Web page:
New Experimental Red Tide Respiratory Forecast Will Help Public Know Their Risks When They Visit the Beach
Newswise — Pinellas County residents and visitors who are susceptible to the respiratory impacts of Florida's red tide -- especially people with asthma and other chronic lung diseases -- now have a new tool that will help them know their risks before they visit area beaches during red tides.
habscope.gcoos.org/forecasts is a new website that provides a risk level forecast for red tide respiratory impacts on each of Pinellas County's beaches. The 24-hour Experimental Red Tide Respiratory Forecasts are updated every three hours, following the collection and analysis of water samples. The forecast will typically be available on Tuesdays, Thursdays, Saturdays and Sundays.
Human respiratory impacts happen when the Florida red tide organism, K. brevis, is present and winds blow onshore or alongshore. Most people experience minor respiratory irritation -- coughing, sneezing, teary eyes and an itchy throat -- when red tide is present and winds are blowing onshore. These symptoms go away when they leave the beach.
But people with chronic lung problems like asthma and chronic obstructive pulmonary disease (COPD) can have severe reactions when they breathe in airborne red tide toxins -- even ending up in the emergency room. Health officials advise that these people avoid red tide areas altogether and take all medications as prescribed, including having access to rescue inhalers. People with chronic lung disease should leave the beach if they begin experiencing respiratory problems, even if red tide is at very low or low concentrations.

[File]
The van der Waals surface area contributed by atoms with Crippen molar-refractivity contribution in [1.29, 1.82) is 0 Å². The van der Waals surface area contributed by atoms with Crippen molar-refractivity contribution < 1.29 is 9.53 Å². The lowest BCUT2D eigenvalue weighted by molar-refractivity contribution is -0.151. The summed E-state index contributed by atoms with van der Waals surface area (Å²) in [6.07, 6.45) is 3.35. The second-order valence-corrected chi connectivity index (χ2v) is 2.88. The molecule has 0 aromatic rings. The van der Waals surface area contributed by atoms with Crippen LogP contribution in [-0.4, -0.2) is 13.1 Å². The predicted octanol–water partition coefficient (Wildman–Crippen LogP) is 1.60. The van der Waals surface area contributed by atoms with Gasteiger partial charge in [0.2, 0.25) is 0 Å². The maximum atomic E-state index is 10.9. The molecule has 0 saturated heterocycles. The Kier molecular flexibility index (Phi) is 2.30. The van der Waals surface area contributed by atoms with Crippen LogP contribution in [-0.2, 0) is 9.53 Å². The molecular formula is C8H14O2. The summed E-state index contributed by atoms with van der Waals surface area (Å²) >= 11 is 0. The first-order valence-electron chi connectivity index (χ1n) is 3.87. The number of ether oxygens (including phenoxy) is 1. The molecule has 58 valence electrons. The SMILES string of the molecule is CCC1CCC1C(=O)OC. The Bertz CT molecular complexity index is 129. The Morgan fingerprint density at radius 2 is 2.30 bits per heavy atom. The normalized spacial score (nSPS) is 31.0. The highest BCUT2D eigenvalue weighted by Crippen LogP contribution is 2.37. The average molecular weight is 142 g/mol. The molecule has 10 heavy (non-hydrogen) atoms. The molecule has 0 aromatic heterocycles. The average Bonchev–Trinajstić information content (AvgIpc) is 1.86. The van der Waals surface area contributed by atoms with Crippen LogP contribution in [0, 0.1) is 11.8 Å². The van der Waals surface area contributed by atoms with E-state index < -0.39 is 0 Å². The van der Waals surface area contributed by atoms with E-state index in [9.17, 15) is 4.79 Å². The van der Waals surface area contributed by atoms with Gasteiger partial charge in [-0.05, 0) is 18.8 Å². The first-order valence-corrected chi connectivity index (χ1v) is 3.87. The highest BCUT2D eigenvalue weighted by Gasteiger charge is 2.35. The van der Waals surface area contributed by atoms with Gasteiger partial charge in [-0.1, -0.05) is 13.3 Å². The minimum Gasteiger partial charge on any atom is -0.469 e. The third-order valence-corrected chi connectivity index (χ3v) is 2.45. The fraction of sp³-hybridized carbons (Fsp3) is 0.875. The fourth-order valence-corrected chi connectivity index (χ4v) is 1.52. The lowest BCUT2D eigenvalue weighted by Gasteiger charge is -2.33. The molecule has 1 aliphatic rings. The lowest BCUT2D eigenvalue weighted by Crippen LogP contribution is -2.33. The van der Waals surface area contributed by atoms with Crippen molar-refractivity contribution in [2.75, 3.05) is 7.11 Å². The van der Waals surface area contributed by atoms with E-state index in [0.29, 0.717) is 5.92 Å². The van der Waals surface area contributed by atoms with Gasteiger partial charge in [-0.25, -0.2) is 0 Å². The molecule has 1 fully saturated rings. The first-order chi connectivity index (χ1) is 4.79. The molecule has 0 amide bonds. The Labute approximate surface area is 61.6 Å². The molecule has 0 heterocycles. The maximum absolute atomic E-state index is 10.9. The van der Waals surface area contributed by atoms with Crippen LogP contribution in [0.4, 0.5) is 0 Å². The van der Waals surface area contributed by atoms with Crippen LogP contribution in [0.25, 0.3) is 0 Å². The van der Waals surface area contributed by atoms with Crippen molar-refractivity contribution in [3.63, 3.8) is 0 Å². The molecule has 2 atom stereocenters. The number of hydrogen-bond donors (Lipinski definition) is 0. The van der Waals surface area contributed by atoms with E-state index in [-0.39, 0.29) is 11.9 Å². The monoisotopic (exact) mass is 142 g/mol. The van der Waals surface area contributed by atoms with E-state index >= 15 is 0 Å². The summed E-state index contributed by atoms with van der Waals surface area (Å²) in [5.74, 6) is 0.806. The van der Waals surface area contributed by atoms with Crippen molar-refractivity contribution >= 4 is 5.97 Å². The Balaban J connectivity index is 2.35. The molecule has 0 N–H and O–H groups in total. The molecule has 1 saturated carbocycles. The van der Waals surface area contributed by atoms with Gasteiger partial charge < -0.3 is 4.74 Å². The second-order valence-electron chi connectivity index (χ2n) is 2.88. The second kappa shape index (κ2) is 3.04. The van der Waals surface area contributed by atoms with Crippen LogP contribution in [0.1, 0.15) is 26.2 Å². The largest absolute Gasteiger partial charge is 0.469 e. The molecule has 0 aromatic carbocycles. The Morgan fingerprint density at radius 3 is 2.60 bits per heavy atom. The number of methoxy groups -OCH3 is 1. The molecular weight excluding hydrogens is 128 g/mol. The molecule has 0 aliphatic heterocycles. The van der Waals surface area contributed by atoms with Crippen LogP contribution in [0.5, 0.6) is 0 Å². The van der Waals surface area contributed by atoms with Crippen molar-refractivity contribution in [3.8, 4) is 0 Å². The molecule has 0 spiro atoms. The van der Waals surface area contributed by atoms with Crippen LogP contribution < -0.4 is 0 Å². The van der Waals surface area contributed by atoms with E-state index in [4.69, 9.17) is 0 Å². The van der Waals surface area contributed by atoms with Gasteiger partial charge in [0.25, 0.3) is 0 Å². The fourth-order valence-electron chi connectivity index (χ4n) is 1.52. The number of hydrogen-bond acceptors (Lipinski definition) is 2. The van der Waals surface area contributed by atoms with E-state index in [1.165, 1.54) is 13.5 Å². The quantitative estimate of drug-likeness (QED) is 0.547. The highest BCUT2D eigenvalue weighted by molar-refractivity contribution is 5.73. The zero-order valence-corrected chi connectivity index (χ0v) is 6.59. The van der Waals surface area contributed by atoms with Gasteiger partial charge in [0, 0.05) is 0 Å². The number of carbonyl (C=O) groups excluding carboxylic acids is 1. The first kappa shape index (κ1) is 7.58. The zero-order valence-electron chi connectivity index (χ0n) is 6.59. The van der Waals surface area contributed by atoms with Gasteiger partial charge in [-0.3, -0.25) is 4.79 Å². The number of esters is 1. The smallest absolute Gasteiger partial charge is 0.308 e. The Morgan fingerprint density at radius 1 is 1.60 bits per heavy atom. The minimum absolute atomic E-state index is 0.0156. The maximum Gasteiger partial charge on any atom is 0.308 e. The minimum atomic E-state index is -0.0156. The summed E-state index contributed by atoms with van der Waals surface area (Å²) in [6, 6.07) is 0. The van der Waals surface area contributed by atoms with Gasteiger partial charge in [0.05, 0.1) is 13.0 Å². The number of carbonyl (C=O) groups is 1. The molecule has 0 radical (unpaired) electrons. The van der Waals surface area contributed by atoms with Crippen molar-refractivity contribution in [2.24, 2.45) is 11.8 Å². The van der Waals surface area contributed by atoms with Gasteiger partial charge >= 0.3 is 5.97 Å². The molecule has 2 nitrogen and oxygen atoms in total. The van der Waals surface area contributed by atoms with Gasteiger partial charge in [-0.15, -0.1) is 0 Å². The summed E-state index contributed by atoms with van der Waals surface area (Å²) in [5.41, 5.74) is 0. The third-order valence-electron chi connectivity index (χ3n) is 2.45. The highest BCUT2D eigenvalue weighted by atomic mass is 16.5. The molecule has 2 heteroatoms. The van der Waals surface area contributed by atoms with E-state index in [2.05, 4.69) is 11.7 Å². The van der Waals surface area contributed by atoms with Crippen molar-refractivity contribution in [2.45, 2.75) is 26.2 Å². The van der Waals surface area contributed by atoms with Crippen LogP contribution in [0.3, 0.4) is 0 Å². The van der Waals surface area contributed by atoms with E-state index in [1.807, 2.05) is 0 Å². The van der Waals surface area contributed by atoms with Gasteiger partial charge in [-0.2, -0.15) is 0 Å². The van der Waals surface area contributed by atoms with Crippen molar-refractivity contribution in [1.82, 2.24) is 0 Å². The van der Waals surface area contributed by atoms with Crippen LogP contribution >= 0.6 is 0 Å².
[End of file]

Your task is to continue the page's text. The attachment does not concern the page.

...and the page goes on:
"Red tide blooms can be really variable because of wind patterns," said Dr. Barbara Kirkpatrick, Executive Director of the Gulf of Mexico Coastal Ocean Observing System (GCOOS) and an environmental health scientist who conducted the first studies documenting the impacts of Florida red tide blooms on human health.
This experimental forecast was developed by NOAA's National Ocean Service in partnership with GCOOS, the Florida Fish and Wildlife Conservation Commission-Fish and Wildlife Research Institute (FWC-FWRI) and Pinellas County Environmental Management. The forecast was developed through funding from the NASA Health and Air Quality Program and is hosted by GCOOS.
"There are very few days when all of Pinellas County's beaches are affected by red tide, and often your favorite beach is only affected for part of the day," Kirkpatrick said. "This new forecast lets people see which beaches might be impacted by red tide, allowing them to plan their beach walks and other outdoor activities accordingly. They can use this tool the same way they use other weather reports."
In 2004, the National Oceanic and Atmospheric Administration's National Ocean Service (NOAA-NOS) and partners started issuing twice-weekly condition reports and bulletins that identified the risk of respiratory irritation for three-to-four-day periods on a county-by-county level. The information is now released through the National Weather Service's regular Beach Hazard Statement alerts.
This new Experimental Red Tide Respiratory Forecast builds on NOAA's condition reports and bulletins by providing information at a finer scale -- at the beach level, not just the county level.